It seems to me that some folks figure either I already know the answers to all their questions or I can somehow get them – regardless of the subject. I suppose they think that since I’m fully retired I have lotsa time to dig into stuff and then can share the results in this column. After all, if readers think something is important or interesting to them, then they also think it’s likely important or interesting to other people as well, right?
I’ve been asked what I know about all kinds of things ranging from my opinion of “Greene CATS” – it’s our county public transportation system – to the proper way to fly the flag on Memorial Day. The flag is first raised to full staff in the morning then immediately lowered to half staff until noon when it’s raised to full staff for the remainder of the day before being lowered at sunset.
Well, it’s happened again. Yep, several folks have asked me about “write-in” candidates for public office – is there a legal provision for “write-in” candidates, who can be a write-in candidate, how it’s done, and stuff like that. I kinda figure the reason behind the inquiries is that there are supporters of a couple of people who are not on an official slate of candidates in the upcoming election but, according to these supporters, would be better nominees than those already on the ballot.
The idea apparently being considered is to mount a “grass roots” campaign to exercise the “write-in” procedure to get their candidate(s) elected. Well, in response to these inquiries I asked several people what they knew about write-in voting and, guess what? I found almost total ignorance – so I figured I’d “look into” the subject.
First of all a write-in candidate in an election is one whose name does not appear on the ballot, but for whom voters may vote nonetheless by writing in the person’s name. The system, which is almost totally confined to elections in the United States – another truly American custom -, has had some remarkable results.
According to Wikipedia, the online encyclopedia: in 1928, Herbert Hoover won the Republican Massachusetts presidential primary on write-ins, polling 100,279 votes; in 1944, Thomas Dewey won the Republican Pennsylvania presidential primary with 146,706 write-ins and the Oregon Republican presidential primary with 50,001; and in probably the most impressive victory by write-in vote, in 1952, Dwight Eisenhower won the Republican Massachusetts presidential primary with 254,898 write-ins. That number is really remarkable, wouldn’t you say?
Our state voting procedures and rules, including provisions for write-in candidates, are covered in Section 3513 of the Revised Code. First among these is: “A write-in candidate must meet all of the eligibility requirements for the office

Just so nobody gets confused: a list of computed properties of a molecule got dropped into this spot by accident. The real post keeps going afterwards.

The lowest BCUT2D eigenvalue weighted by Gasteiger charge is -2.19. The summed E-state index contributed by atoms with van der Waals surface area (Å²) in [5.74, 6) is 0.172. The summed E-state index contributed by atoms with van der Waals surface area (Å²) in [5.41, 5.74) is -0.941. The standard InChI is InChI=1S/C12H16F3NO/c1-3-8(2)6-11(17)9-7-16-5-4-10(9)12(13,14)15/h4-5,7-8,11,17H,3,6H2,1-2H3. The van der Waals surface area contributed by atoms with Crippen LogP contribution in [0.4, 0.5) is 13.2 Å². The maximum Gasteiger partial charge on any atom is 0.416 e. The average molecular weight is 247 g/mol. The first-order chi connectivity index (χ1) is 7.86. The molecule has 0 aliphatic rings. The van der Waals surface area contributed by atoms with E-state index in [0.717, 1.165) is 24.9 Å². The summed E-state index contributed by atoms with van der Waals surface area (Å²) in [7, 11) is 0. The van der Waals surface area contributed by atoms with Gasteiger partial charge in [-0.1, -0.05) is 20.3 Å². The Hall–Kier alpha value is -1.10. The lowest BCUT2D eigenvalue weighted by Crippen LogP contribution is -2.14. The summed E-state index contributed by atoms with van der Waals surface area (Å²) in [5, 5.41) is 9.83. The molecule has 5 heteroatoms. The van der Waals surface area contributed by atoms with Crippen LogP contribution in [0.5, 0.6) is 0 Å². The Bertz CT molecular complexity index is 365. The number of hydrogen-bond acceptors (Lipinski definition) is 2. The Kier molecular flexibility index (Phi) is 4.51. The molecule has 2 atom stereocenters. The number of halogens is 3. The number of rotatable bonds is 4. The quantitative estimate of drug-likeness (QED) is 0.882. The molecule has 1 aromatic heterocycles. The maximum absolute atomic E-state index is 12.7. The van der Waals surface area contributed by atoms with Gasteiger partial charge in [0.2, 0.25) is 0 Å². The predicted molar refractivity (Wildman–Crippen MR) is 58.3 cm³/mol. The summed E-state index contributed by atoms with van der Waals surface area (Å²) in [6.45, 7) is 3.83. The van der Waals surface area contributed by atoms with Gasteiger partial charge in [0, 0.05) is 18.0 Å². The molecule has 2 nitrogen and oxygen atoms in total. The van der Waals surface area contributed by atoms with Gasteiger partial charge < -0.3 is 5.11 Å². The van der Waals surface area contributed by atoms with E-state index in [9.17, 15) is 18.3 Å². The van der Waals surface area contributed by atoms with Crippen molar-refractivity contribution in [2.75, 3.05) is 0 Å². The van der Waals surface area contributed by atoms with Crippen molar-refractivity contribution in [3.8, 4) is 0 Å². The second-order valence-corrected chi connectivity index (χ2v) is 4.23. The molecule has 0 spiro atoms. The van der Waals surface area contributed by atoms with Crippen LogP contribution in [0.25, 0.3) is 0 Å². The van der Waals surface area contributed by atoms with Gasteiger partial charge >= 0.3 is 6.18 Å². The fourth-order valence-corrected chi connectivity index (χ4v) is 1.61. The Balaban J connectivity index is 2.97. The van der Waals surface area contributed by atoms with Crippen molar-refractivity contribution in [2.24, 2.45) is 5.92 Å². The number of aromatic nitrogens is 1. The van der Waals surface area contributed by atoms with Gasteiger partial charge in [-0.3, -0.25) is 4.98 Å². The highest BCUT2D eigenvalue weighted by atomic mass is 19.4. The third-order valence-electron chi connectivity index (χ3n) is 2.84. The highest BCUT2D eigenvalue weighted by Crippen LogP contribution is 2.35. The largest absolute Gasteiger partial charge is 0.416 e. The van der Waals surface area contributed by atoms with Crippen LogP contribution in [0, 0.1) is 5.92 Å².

being sought.” which ensures only those qualified to hold a specific office may be write-in candidates – and not everyone meets these requirements.
OK, so what else does the state code say about write-in candidates? “A write-in space shall be provided on the ballot for every office, except in an election for which the board of elections has received no valid declaration of intent to be a write-in candidate under this section. Write-in votes shall not be counted for any candidate who has not filed a declaration of intent to be a write-in candidate pursuant to this section. A qualified person who has filed a declaration of intent may receive write-in votes at either a primary or general election.” (R. C Section 3515)
Didja get the restriction on filing by write-in candidates? Here’s what the code says: “Any person wishing to be a write-in candidate must file a Declaration of Intent to be a Write-in Candidate … with the appropriate county board of elections.
… [A] candidate shall file a declaration of intent to be a write-in candidate before four p.m. of the seventy-second day preceding the election at which such candidacy is to be considered.” That means a declaration of intent to be a write-in candidate in the upcoming general election must have been filed not later than 4 p.m. Aug. 24, 2015. Oops! Sorry ‘bout that but the “grass roots” movement just got stopped in its tracks. Voters can’t simply write in a person’s name on the ballot.
Well, it sounded like a good idea – trying to elect someone by merely writing in that person’s name on the ballot – but the rules regarding write-in candidates in our state are very specific.
You know, since there is no provision for voting “against” a candidate, about the only option left for those who don’t like the candidate(s) on the ballot is to leave the appropriate portion of the ballot blank thereby indicating the voter’s displeasure. And a “non-vote” is another truly American custom. At least that’s how it seems to me.
Bill Taylor is a Greene County Daily columnist and area resident and may be contacted at email@example.com.